1 bishop crim law, 328 in essay of thestates, however, these offences are declared to be only manslaughter further consideration of the subject of abortion will be had under thattitle in another writing of this work statutes generally except abortions necessary to save life - itshould be noted here, however, that nearly all the statutes whichdefine and punish the crime of abortion, or the crime of manslaughteror murder committed in consequence of abortion, declare that when it isnecessary to produce a miscarriage in order to save life, the act ofdoing so is excepted from the effect of the statute negligent malpractice - under the third subdivision of thedefinition, viz , when by reason of the negligent acts on the writingof the physician or surgeon the patient suffers death or unnecessaryinjury, may be placed the most numerous paper of malpractice, accordingto the generally accepted meaning of the term criminal liability for negligent malpractice - it is manifest thatnot every degree of negligence which causes death or injury ought torender the physician or surgeon liable to indictment and punishmentfor a crime the general theory of the criminal law is based upon thedoctrine that in order to constitute a crime there must be eitheran intent to do the wrong, or such a degree of negligence in theperformance of a given act as to supply the place of the intent to dowrong, and require punishment for the protection of society, upon theground that the carelessness of the defendant is so great as to makeit necessary and proper to punish him, in order to deter others fromfollowing his example doctrine of leading case of com v thompson - in com v thompson 6 mass , 134, parsons, c j , observes. “there was no evidence toinduce the belief that the prisoner by his treatment intended tokill or injure the deceased and the ground of express malice mustfall it has been said that implied malice may be inferred from therash and presumptuous conduct of the prisoner in administering suchviolent medicines before implied malice can be inferred, the judgesmust be satisfied that the prisoner by his treatment of his patientwas wilfully regardless of his social duties, being determined onmischief to constitute manslaughter, the killing must have been theconsequence of essay unlawful act now there is no law which prohibitsany man from prescribing for a sick person with his consent. And it isnot a felony, if through his ignorance of the quality of the medicineprescribed, or of the nature of the disease, or of both, the patient, contrary to his expectations, should die the death of a man killed byvoluntarily following a medical prescription cannot be adjudged felonyin the writingy prescribing unless he, however ignorant of medical sciencein general, had so much knowledge or probable information of the fataltendency of the prescription that it may be reasonably presumed bythe jury to be an act of wilful rashness at least, and not of honestintention and expectation to cure ”the doctrine of the thompson case too broad - this lax statementof the law, made by the learned chief justice in this case, has beenmuch doubted and criticised it appears to be unsound in the length towhich it goes in requiring, in order to constitute criminal liability, what may be termed excessive gross carelessness or wilful grosscarelessness it apparently runs counter to the prevailing opinions ofthe english judges, and to the later decisions of the courts in theunited states, although it is followed and approved in rice v thestate, 8 mo , 561 in rex v long 4 car & p , 308-310, park, j , said. “i call itacting wickedly when a man is grossly ignorant and yet affects to curepeople, or when he is grossly inattentive to their safety ”so in rex v spiller 5 car & p , 353, the court said. “if aperson, whether a medical man or not, professes to deal with thelife and health of another, he is bound to use competent skill andsufficient attention. And if he causes the death of another throughgross want of either he will be guilty of manslaughter ”bishop, in his work on criminal law, lays down the rule that not everydegree of carelessness renders a practitioner liable to criminalprosecution, and that it must be gross, or, as more strongly expressed, “the grossest ignorance or most criminal inattention ”189nevertheless he quotes with approval 2 bishop crim law, 264 theremark of willes, j , that a medical man is taking a leap in the darkif he knew he was using medicines beyond his knowledge. And also theremarks of bayley, j , in rex v simpson 1 lewin, 172, who said inthat case. “i am clear that if a person not having a medical education, and in a place where a person of a medical education might be obtained, takes it upon himself to administer medicines which may have aninjurious effect, and such medicines destroy the life of the person towhom they are administered, it is manslaughter the writingy may not meanto cause death, or the medicine may produce beneficent effects, but hehas no right to hazard medicine of a dangerous tendency when medicalassistance can be obtained if he does, he does it at his peril ”190gross negligence defined - in general it may be stated that grossnegligence is necessary to constitute criminal liability, but this maybe predicated upon, or inferred from, such want of ordinary care andskill as shows gross ignorance, or such want of attention as indicateswilful disregard of the well-known laws of life and health 191gross negligence resulting in injury a misdemeanor - it has also beenheld that although death does not but injury does ensue, as the resultof gross negligence or inattention, that constitutes a misdemeanorpunishable criminally 192in determining degree of negligence circumstances and conditionsgovern - it should be noted, however, that the circumstances andconditions attending the act of alleged criminal malpractice shouldbe given much weight so also should due weight be given to theadvancement of knowledge and education in the world in general, andin the medical profession in writingicular in an early english case, one of the judges remarked that not as much knowledge and skill couldbe expected of a surgeon or physician in a sparsely settled countrydistrict as in a city, and that he was at a loss to know what degreeof knowledge and skill should be required of such a person but ingram v boener, 56 ind , 447, worden, j , said.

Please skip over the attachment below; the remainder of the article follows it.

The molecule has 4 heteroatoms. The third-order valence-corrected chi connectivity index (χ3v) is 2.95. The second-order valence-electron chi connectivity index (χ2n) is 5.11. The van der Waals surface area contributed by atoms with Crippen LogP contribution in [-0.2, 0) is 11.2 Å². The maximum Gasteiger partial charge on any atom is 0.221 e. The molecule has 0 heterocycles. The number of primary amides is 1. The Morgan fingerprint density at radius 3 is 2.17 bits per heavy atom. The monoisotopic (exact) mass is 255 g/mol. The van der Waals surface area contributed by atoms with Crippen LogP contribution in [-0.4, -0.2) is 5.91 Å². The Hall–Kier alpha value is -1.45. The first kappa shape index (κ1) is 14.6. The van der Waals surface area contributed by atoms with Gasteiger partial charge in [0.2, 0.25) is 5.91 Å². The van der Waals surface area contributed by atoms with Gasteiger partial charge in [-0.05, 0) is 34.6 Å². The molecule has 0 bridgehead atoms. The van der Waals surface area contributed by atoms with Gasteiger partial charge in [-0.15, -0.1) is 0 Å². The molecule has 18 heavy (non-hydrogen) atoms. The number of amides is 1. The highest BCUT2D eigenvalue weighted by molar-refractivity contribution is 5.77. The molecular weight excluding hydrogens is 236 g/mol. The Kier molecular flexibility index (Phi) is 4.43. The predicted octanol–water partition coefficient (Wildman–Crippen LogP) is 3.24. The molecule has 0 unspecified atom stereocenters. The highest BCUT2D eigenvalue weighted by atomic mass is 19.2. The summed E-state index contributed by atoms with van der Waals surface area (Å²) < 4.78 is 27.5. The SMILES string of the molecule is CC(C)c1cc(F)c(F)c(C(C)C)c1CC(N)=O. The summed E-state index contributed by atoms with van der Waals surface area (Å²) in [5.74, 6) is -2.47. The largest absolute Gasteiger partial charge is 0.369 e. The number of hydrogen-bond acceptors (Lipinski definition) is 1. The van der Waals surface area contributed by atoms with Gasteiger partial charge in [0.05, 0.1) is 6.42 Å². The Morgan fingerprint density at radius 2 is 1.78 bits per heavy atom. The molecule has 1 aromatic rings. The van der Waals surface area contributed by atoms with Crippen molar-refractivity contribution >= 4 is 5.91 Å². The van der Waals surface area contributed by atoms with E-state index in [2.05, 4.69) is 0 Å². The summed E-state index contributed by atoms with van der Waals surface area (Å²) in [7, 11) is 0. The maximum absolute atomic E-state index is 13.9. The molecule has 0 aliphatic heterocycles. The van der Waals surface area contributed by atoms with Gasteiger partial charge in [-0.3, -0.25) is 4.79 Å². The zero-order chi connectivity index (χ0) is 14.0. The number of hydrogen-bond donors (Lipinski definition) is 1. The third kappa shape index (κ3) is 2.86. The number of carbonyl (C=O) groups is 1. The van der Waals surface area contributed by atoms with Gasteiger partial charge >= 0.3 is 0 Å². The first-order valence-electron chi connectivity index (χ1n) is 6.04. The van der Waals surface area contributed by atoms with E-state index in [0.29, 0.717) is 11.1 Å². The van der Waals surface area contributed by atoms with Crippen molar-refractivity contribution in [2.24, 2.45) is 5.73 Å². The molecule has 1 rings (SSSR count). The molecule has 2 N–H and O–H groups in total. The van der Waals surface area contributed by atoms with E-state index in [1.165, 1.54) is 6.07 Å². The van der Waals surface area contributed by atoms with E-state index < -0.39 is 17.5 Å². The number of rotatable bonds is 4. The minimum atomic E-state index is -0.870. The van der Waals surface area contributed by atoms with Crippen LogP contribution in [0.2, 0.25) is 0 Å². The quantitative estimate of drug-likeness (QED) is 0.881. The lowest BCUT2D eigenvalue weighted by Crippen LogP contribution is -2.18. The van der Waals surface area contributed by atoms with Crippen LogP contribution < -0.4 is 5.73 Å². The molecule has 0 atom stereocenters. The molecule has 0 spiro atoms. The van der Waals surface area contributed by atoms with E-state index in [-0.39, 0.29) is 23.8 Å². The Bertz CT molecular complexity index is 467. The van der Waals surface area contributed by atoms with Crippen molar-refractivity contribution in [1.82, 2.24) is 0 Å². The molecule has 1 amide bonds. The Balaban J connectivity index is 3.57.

warren refining co , does concept essay topics not adhere warren, pa b only slightly pliable. too tough 9 “paraffin no 910, ” 47 0 30 5 26-27 a adheres well. waverly oil works, detaches well pittsburgh b pliable and strong 10 “paraffin no 920, ” 44 4 27 5 25 0 a adheres well. waverly oil works, detaches well pittsburgh b pliable and fairly strong 11 “hard paraffin, ” 48 0 28 5 24 5-25 5 a adheres well. rob’t stevenson & co , detaches well chicago b pliable and strong 12 “paraffin, ” 47 2 33 0 32 5 not quite as good island petroleum co , as 11 chicago 13 “paraffin 122 f , ” 46 8 30 5 27 5-28 a does not adhere gulf refining co , so well. pittsburgh detaches well b very pliable 14 “paraffin 125 f , ” 50 0 32 0 31 0 about as 13 gulf refining co , pittsburgh 15 “paraffin 132 f , ” 54 8 35 5 34 0 a does not adhere gulf refining co , well pittsburgh b not very pliable, but strong 16 “paraffin no 301, ” 50 2 33 0 32-32 5 a does not adhere national refining co , well cleveland b not very pliable 18 paraffin recovered 48 6 30 5 28-28 5 a adheres well. from “ambrine” detaches well b pliable but not strong 19 “hyperthermine” 49 4 33 5 30 5-31 a does not adhere well. detaches well b very pliable and strong 20 “ambrine” 48 4 30 5 27 0 a adheres well.